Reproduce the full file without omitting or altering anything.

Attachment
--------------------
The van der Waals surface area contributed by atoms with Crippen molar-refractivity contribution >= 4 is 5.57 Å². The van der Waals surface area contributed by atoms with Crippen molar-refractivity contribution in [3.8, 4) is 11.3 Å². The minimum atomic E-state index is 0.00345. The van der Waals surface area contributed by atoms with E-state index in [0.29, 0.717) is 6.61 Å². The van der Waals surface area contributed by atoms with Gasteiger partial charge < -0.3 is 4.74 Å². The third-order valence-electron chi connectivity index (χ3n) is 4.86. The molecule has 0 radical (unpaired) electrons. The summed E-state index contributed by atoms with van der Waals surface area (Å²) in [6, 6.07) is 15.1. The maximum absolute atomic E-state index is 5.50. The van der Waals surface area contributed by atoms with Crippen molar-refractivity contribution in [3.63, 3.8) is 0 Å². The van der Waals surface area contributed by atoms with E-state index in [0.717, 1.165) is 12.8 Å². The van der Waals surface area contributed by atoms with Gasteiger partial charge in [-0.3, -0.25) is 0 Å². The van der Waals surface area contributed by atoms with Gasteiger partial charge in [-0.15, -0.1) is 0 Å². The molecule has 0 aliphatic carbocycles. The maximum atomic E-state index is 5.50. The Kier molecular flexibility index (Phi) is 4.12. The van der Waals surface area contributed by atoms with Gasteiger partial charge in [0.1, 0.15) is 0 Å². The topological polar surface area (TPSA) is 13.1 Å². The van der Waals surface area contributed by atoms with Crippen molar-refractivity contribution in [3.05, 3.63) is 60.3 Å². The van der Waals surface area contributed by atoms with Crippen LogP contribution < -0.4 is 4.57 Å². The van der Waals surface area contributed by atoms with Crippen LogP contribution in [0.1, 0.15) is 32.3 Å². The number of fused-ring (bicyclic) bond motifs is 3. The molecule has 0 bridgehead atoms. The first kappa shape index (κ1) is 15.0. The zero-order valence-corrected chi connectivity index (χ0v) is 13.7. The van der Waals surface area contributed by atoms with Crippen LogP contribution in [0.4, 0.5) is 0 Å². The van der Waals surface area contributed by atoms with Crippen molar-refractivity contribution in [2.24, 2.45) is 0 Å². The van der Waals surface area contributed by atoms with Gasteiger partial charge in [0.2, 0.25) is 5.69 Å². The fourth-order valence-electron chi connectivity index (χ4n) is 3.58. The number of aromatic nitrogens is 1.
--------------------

The van der Waals surface area contributed by atoms with Crippen molar-refractivity contribution >= 4 is 5.57 Å². The van der Waals surface area contributed by atoms with Crippen molar-refractivity contribution in [3.8, 4) is 11.3 Å². The minimum atomic E-state index is 0.00345. The van der Waals surface area contributed by atoms with E-state index in [0.29, 0.717) is 6.61 Å². The van der Waals surface area contributed by atoms with Gasteiger partial charge < -0.3 is 4.74 Å². The third-order valence-electron chi connectivity index (χ3n) is 4.86. The molecule has 0 radical (unpaired) electrons. The summed E-state index contributed by atoms with van der Waals surface area (Å²) in [6, 6.07) is 15.1. The maximum absolute atomic E-state index is 5.50. The van der Waals surface area contributed by atoms with Crippen molar-refractivity contribution in [3.63, 3.8) is 0 Å². The van der Waals surface area contributed by atoms with E-state index in [0.717, 1.165) is 12.8 Å². The van der Waals surface area contributed by atoms with Gasteiger partial charge in [-0.3, -0.25) is 0 Å². The van der Waals surface area contributed by atoms with Gasteiger partial charge in [-0.15, -0.1) is 0 Å². The molecule has 0 aliphatic carbocycles. The maximum atomic E-state index is 5.50. The Kier molecular flexibility index (Phi) is 4.12. The van der Waals surface area contributed by atoms with Gasteiger partial charge in [0.1, 0.15) is 0 Å². The topological polar surface area (TPSA) is 13.1 Å². The van der Waals surface area contributed by atoms with Crippen molar-refractivity contribution in [3.05, 3.63) is 60.3 Å². The van der Waals surface area contributed by atoms with Crippen LogP contribution < -0.4 is 4.57 Å². The van der Waals surface area contributed by atoms with Crippen LogP contribution in [0.1, 0.15) is 32.3 Å². The number of fused-ring (bicyclic) bond motifs is 3. The molecule has 0 bridgehead atoms. The first kappa shape index (κ1) is 15.0. The zero-order valence-corrected chi connectivity index (χ0v) is 13.7. The van der Waals surface area contributed by atoms with Crippen LogP contribution in [0.4, 0.5) is 0 Å². The van der Waals surface area contributed by atoms with Crippen molar-refractivity contribution in [2.24, 2.45) is 0 Å². The van der Waals surface area contributed by atoms with Gasteiger partial charge in [0.2, 0.25) is 5.69 Å². The fourth-order valence-electron chi connectivity index (χ4n) is 3.58. The number of aromatic nitrogens is 1.